Luke 6:[35] But love your enemies, and do good, and lend, expecting nothing in return, and your reward will be great, and you will be sons of the Most High, for he is kind to the ungrateful and the evil. [36] Be merciful, even as your Father is merciful.

“Like father, like son”. like many old sayings, that one is based on a certain amount of truth and Jesus gives it a great endorsement right here. He has just said that the reason we should be willing to love our enemies, do good to others and lend to people without expecting repayment, is because in doing so we will receive great reward. In other words, future reward from God is meant to be an incentive to us to obedience. But Jesus gives a second reason as well. By loving our enemies, doing good to others and lending knowing we may never see the money again, we will be “sons of the Most High”.

This is not saying that doing good earns us eternal life. To be a son is to have the characteristics of, to be similar to. “Like father, like son”. It means that when we behave like this we are imitating God.

God gets some very critical coverage these days and it has always been the case that He does. But Jesus is plain here. God loves His enemies, does good to those are not good to Him and lends, knowing that He will never get anything back. He won’t even be acknowledged for the benevolence.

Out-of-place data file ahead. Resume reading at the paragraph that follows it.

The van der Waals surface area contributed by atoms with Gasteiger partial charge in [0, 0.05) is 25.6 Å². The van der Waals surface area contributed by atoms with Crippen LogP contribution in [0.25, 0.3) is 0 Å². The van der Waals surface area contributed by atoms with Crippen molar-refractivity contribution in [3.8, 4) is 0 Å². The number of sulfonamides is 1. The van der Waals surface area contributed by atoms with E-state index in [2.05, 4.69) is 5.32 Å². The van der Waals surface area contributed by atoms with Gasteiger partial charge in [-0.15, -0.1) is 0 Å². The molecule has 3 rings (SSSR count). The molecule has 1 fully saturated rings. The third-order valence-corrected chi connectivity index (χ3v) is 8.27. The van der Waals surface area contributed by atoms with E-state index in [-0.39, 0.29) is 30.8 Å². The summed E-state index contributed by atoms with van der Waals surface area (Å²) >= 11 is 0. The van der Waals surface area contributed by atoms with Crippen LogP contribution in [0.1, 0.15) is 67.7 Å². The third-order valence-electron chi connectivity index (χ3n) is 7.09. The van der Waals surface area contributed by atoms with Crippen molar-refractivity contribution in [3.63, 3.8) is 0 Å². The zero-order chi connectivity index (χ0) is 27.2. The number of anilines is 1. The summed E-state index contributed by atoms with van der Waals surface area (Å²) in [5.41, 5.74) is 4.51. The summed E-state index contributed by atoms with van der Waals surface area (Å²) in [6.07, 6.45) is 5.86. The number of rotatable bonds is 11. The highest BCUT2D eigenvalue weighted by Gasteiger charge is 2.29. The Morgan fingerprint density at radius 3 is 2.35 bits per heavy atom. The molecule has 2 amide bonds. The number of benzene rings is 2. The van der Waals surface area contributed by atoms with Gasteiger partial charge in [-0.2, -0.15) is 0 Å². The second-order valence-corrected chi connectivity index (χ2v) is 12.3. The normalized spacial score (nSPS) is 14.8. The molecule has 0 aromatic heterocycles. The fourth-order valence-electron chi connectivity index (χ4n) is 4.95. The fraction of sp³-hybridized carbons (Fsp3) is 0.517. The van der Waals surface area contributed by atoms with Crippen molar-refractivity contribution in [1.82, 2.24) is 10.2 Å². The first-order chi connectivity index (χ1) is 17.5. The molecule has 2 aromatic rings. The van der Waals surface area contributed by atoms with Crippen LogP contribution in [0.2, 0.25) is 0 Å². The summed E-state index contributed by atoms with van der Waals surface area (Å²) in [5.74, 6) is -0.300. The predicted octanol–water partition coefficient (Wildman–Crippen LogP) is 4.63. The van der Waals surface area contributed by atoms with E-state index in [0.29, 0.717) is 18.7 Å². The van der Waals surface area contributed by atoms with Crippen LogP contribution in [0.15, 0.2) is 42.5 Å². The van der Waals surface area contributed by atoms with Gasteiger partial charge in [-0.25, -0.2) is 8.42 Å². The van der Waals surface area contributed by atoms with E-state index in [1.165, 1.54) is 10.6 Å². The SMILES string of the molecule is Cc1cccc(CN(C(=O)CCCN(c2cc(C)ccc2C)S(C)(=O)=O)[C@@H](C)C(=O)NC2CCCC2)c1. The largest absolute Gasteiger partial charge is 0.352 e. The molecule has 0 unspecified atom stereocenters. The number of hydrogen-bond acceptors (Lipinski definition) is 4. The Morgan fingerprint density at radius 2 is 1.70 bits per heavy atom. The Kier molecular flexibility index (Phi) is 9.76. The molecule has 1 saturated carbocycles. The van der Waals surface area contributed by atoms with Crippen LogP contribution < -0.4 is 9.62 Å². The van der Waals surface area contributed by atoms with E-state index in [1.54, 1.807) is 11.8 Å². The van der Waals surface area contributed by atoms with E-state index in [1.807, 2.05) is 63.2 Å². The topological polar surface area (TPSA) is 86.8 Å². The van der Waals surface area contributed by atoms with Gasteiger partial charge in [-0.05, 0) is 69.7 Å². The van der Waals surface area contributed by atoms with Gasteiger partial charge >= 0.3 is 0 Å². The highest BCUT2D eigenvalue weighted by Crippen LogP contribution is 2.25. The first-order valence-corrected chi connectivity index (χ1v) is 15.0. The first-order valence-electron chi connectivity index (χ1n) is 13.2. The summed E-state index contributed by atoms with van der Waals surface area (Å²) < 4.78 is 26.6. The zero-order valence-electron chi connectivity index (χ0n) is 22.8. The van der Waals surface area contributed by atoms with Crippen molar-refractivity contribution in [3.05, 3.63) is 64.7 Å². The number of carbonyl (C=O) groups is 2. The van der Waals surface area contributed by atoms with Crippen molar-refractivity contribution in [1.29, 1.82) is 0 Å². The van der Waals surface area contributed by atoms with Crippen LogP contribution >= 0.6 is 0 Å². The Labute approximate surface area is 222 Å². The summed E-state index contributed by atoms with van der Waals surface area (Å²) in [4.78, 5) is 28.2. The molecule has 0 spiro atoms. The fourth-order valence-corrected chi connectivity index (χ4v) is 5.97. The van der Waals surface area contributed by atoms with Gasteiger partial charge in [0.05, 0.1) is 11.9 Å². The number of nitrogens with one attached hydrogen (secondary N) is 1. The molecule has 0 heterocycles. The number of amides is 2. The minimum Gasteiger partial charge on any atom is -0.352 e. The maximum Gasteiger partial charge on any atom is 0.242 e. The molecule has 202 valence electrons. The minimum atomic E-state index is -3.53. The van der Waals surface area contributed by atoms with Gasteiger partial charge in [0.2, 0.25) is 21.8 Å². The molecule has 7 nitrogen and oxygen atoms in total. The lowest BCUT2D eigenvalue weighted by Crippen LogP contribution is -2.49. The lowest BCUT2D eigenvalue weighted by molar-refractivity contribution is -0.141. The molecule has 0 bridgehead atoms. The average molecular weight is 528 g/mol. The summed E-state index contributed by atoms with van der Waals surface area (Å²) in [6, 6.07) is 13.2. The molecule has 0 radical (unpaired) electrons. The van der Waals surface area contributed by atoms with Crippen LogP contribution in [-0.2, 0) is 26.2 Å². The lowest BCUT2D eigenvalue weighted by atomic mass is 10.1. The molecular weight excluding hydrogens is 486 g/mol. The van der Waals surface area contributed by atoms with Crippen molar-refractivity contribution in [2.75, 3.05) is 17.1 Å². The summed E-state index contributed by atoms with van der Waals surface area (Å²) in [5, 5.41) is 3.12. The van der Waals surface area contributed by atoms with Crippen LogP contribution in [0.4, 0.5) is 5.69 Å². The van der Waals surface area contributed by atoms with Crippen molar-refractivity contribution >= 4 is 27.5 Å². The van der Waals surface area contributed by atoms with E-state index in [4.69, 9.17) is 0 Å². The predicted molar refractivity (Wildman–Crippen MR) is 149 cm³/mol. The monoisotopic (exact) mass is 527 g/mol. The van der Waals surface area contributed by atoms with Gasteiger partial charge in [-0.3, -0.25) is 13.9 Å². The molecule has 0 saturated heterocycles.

Every believer knows that God loves His enemies – because He loves them. Before we were saved we were not on a quest for God. We were running away from God. We were rebels. We hated God, even if we did not know it. If we can tell stories about our search for God it is because He first sought us. God did not choose the “A” Team when He chose us.

The Bible drips with examples of this. Jacob, the second son, a schemer, a real rogue. Moses, a murderer. Gideon, a coward. David, the youngest son and eventual murderer and adulterer and liar. And consider the Twelve! Self centered, self righteous, self protective. And then there is the Apostle Paul, on his way to put believers to death. God loved them all.

And He loved us. And there is not a single thing you can point to that explains why He should have. We can never love our enemies to the degree that God loved us. The reason Jesus can call us to such a high calling is because we have already been the recipients of the very thing that we are being called to demonstrate. The problem with our inability to love like Jesus says is not because the call is too hard. It is because we don’t know God as well as we should.

We need to grow up in our understanding of His holiness and sovereignty and immensity and then couple those traits up with His mercy, His grace, and His nearness. We need to look at the cross and not ever grow accustomed to what is happening there. Those who are loved much will love very much. And if we cannot love our enemies we are shouting to the world that we are ignorant of something far greater done for us than what we have been called to do ourselves. Loving our enemies is not too tall an order for us to obey. It is simply God telling us what has already been done for us so that we can do something similar for others and demonstrate what God is like to the world. The response to this commandment from Jesus is not incredulity. It is gratitude.